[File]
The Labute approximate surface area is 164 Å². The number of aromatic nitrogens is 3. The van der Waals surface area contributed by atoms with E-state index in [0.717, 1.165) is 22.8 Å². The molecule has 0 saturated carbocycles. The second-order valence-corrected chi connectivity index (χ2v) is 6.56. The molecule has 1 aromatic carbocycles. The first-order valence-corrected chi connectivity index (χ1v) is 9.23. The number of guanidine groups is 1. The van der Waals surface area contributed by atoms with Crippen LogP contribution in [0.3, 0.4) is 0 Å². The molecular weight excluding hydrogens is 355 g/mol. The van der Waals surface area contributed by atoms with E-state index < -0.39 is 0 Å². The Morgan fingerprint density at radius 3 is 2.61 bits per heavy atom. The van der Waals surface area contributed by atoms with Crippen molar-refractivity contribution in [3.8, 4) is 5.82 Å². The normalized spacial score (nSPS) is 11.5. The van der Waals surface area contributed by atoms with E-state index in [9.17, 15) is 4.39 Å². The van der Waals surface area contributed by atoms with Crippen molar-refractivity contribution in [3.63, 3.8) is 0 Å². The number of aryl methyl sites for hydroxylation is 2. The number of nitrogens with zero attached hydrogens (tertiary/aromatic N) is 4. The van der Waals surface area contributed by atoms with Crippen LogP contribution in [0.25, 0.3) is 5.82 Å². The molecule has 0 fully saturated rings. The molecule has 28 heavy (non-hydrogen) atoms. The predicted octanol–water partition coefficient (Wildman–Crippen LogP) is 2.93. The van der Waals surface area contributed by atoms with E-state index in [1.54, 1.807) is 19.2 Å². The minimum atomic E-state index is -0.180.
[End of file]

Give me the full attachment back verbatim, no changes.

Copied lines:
The Labute approximate surface area is 164 Å². The number of aromatic nitrogens is 3. The van der Waals surface area contributed by atoms with E-state index in [0.717, 1.165) is 22.8 Å². The molecule has 0 saturated carbocycles. The second-order valence-corrected chi connectivity index (χ2v) is 6.56. The molecule has 1 aromatic carbocycles. The first-order valence-corrected chi connectivity index (χ1v) is 9.23. The number of guanidine groups is 1. The van der Waals surface area contributed by atoms with Crippen LogP contribution in [0.3, 0.4) is 0 Å². The molecular weight excluding hydrogens is 355 g/mol. The van der Waals surface area contributed by atoms with E-state index < -0.39 is 0 Å². The Morgan fingerprint density at radius 3 is 2.61 bits per heavy atom. The van der Waals surface area contributed by atoms with Crippen molar-refractivity contribution in [3.8, 4) is 5.82 Å². The normalized spacial score (nSPS) is 11.5. The van der Waals surface area contributed by atoms with E-state index in [9.17, 15) is 4.39 Å². The van der Waals surface area contributed by atoms with Crippen molar-refractivity contribution in [3.63, 3.8) is 0 Å². The number of aryl methyl sites for hydroxylation is 2. The number of nitrogens with zero attached hydrogens (tertiary/aromatic N) is 4. The van der Waals surface area contributed by atoms with Crippen LogP contribution in [0.25, 0.3) is 5.82 Å². The molecule has 0 fully saturated rings. The molecule has 28 heavy (non-hydrogen) atoms. The predicted octanol–water partition coefficient (Wildman–Crippen LogP) is 2.93. The van der Waals surface area contributed by atoms with E-state index in [1.54, 1.807) is 19.2 Å². The minimum atomic E-state index is -0.180.